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How important is VRAM for gaming?

Last response: in Graphics & Displays
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November 20, 2012 9:48:49 AM

Hi, thanks for taking the time to help me

So I'm building a new gaming rig, and I was easily able to choose most of my components, but I hit a snag when it came to deciding
what graphics card to choose. After many days and innumerable hours searching the internet for usefull input I have narrowed it down to a choice of two:

2GB Nvidia GeForce GTX 660 Ti
3GB AMD Radeon HD7950


Now I did my research on these cards and found that the general concensus was that they were about equal, the GTX having PhysX and better
driver support; and the HD having an extra gig of VRAM and more potential for overclocking.

In the end it came down to one difficult decision; do I want the Nvidia with its ability to run PhysX (note 1), and it's reputation
as being better supported; or do I want the AMD for its extra gig of VRAM and overclocking potential (I do intend to OC the graphics card when I get it).

tl;dr/My Question is this: Is it worth the extra 1GB of VRAM and OC'ing potential to get the HD7950, sacrificing driver support and PhysX; or would my best bet
be to go with the GTX 660ti?


Note 1: I know not a lot of games run PhysX right now but there is something about the idea of buying an expensive
peice of hardware and still missing out on something that puts me off.



Finally I'd like to give you a little more information:
1.There is a possibility that I will go SLI/Crossfire in the future, if I can get enough money before the chosen card becomes obsolete/inadequate.
2.Both cards will cost me roughly the same so I don't care about the price differences.
3.My screen resolution will be 1920 x 1080, single screen.
4.I intend to go on the highest graphical settings possible on games like Crysis, Skyrim, BF3, and Metro 2033, all the usual benchmarks.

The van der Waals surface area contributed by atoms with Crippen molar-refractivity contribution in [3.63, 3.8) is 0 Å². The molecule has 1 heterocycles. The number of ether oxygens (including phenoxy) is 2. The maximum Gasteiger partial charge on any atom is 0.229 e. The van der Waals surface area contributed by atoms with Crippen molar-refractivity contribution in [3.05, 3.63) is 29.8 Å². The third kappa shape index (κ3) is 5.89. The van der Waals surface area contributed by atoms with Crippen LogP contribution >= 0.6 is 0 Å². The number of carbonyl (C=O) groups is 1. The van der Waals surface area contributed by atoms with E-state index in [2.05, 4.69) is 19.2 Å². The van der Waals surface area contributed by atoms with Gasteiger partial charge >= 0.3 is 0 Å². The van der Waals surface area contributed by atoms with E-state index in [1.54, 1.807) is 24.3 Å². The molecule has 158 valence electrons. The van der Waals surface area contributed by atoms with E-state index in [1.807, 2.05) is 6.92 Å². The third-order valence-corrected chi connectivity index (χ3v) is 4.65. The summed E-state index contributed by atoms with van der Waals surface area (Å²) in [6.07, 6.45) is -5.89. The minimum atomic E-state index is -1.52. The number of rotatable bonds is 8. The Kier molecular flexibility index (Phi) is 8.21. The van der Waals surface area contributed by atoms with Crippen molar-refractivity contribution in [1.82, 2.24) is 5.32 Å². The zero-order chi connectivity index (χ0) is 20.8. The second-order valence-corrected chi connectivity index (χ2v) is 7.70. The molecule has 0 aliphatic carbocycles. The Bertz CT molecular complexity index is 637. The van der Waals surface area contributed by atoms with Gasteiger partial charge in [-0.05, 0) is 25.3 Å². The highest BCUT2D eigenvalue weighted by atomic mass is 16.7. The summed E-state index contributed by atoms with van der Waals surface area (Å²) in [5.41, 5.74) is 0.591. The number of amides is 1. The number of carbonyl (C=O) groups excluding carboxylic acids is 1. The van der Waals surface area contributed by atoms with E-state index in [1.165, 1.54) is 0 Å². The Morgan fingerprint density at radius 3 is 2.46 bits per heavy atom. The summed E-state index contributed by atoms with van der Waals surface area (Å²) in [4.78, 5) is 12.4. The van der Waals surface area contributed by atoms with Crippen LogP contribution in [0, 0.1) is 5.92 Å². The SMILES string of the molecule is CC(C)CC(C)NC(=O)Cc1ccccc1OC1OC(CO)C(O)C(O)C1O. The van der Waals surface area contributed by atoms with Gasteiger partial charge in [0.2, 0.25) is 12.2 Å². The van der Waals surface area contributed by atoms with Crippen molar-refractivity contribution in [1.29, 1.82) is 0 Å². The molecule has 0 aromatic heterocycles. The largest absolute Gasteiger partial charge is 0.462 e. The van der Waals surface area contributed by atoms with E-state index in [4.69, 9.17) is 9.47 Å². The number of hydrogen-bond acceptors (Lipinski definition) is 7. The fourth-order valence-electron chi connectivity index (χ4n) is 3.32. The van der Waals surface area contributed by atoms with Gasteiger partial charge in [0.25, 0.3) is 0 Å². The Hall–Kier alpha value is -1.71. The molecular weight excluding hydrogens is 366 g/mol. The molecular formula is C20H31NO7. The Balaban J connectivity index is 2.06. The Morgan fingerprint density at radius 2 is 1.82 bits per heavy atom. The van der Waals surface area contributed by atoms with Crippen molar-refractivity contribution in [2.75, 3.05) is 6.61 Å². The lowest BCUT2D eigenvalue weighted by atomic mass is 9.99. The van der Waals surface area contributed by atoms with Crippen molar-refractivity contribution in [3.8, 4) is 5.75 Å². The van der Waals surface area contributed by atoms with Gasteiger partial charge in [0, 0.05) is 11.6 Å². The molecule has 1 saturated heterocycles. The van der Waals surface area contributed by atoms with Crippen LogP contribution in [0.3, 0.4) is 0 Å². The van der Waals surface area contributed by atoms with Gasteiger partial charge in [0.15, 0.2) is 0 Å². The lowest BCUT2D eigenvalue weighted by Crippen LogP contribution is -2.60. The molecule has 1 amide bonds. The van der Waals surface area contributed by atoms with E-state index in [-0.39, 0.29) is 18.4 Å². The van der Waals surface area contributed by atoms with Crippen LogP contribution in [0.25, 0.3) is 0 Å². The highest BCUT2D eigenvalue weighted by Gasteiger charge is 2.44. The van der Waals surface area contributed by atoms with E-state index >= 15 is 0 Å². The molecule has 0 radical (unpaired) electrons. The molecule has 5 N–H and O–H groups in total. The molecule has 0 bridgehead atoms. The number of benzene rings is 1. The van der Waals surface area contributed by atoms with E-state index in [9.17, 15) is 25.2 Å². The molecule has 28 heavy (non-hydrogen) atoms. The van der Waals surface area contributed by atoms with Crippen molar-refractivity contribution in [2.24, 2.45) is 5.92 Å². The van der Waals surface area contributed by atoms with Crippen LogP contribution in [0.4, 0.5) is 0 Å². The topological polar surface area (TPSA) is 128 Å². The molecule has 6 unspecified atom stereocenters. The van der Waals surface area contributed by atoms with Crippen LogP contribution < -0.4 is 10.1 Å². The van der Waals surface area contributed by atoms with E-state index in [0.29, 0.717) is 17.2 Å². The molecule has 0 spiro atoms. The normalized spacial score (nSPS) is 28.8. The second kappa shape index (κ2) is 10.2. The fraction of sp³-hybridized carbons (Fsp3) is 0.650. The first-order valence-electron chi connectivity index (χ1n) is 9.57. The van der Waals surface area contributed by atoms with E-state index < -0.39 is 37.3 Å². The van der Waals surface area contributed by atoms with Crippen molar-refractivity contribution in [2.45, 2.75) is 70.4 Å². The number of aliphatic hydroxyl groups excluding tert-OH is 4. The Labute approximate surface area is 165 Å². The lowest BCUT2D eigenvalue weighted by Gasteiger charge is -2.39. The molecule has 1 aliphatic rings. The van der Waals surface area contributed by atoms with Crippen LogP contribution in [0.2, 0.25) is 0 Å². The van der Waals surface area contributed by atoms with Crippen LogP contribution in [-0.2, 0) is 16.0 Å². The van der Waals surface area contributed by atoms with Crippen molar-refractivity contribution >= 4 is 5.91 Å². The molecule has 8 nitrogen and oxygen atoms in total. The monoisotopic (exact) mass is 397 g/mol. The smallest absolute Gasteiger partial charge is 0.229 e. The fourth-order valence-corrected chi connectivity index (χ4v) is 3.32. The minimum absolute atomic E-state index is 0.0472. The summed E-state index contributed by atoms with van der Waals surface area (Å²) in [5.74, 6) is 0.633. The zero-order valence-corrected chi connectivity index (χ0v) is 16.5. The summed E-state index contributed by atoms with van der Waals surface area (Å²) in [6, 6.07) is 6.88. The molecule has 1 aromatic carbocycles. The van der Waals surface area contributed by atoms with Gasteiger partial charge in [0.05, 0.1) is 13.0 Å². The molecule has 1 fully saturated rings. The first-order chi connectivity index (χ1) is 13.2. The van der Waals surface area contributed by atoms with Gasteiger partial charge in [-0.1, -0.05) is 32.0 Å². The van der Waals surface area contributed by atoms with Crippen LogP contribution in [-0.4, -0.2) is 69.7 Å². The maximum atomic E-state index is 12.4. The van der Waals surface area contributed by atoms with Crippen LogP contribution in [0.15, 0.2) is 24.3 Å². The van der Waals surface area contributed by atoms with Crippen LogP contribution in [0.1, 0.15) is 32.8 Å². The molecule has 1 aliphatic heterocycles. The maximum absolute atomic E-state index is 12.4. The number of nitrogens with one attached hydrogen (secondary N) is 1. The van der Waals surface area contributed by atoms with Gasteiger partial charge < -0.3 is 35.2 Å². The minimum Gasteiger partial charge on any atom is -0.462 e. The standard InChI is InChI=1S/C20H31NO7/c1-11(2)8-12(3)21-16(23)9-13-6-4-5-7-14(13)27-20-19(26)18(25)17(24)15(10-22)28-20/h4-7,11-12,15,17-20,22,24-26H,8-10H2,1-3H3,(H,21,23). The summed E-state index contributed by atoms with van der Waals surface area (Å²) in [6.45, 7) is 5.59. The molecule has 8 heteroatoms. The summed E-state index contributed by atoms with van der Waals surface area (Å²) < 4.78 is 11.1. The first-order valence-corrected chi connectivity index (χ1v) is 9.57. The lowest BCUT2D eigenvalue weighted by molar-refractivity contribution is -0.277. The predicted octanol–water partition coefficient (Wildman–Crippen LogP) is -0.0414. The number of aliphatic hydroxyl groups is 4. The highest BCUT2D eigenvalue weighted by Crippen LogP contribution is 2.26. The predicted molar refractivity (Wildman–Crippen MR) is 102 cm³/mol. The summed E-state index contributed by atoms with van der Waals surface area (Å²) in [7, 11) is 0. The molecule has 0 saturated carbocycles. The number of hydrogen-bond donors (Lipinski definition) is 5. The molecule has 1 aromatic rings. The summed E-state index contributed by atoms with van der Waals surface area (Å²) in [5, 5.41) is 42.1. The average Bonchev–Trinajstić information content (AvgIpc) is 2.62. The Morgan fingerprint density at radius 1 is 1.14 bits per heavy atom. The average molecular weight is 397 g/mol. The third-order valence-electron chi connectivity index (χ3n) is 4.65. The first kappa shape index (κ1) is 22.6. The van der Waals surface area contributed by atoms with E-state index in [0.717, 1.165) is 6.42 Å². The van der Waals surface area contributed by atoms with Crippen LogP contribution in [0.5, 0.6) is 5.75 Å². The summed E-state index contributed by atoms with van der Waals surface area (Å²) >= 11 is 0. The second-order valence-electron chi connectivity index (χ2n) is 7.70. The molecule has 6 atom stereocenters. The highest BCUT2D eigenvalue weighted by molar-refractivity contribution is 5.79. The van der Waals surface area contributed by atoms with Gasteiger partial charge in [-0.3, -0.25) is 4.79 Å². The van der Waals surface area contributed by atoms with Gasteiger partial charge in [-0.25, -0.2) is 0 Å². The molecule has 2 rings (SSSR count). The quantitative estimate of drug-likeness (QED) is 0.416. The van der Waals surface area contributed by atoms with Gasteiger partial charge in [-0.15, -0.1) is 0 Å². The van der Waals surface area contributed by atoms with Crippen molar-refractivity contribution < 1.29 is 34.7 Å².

5.Any other information or recommendations you want to give would be very appreciated, as this is my first custom rig and I'm Very inexperienced.

My propsed rig:
CPU: i7-3770K Quad Core (OC'ed to about 4.6GHz)
MOBO: Asus P8Z77-V
RAM: 16GB Kingston HyperX Genesis Dual-DDR3 2133MHz (4 x 4 sticks)
GPU: Nvidia GeForce GTX 660-Ti OR AMD Radeon HD7950
Memory: 240GB Kingston HyperX 3K SSD
PSU: Corsair 650W Enthusiast Series
Thermal Paste Arctic MX-4 Extreme
Sound Card: Asus Xonar DGX 5.1
OS: Windows 8 Pro 64 bit

If you've read this far then thanks again for your time. I'll be happy to try and answer any questions if it helps.
P.S. Sorry if this has been answered before but I searched the forums for a few hours and couldn't find my answer.

More about : important vram gaming

a c 305 U Graphics card
a b 4 Gaming
November 20, 2012 11:45:05 PM

With a single 1080p display, 3GB will be wasted. The extra VRAM is mainly for higher resolutions, as in multiple monitors. Although, some demanding games require more than 1GB VRAM to utilize all the eye candy. If you plan on adding monitors, go for the 3GB. Otherwise 2GB is great. Most games are fine with 1GB.

Other than VRAM, the two cards are pretty well matched: http://www.hwcompare.com/13145/geforce-gtx-660-ti-vs-ra...
... on paper anyway.

You may want to consider a more robust PSU for SLI/Xfire with either of those two cards. 750W or better is a good starting point. And I believe the PSU you chose only has enough PCIe power cables for 1 of those cards anyway. (A give-away that it isn't expected to be used at that level)
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a c 365 U Graphics card
a b 4 Gaming
November 21, 2012 12:22:21 AM

The resolution you intend to play games at will dictate how much you really need. Up to 1920x1200 resolution all you really need is 1GB. Yeah, yeah I'm sure someone will chime in stating that Crysis 1 sucked balls when playing at 1920x1200 with just 1GB of RAM on the graphic card. The truth is Crysis had a memory leak problem. That's an issue with how the game was coded, not with the graphic card.

Up to 2560x1600 2GB should be fine. If you plan on playing games with 3 monitors, then 4GB would be recommended. Of course the graphic card(s) needs to be powerful enough to play games at really high resolution.
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November 21, 2012 8:35:22 AM

Thanks a lot for your answers guys, they really helped.

Like most, I assumed more equals better, but now that I know what VRAM is
actually needed for I can make a better informed decision, 660 Ti it is!

Thanks again for your help guys.
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!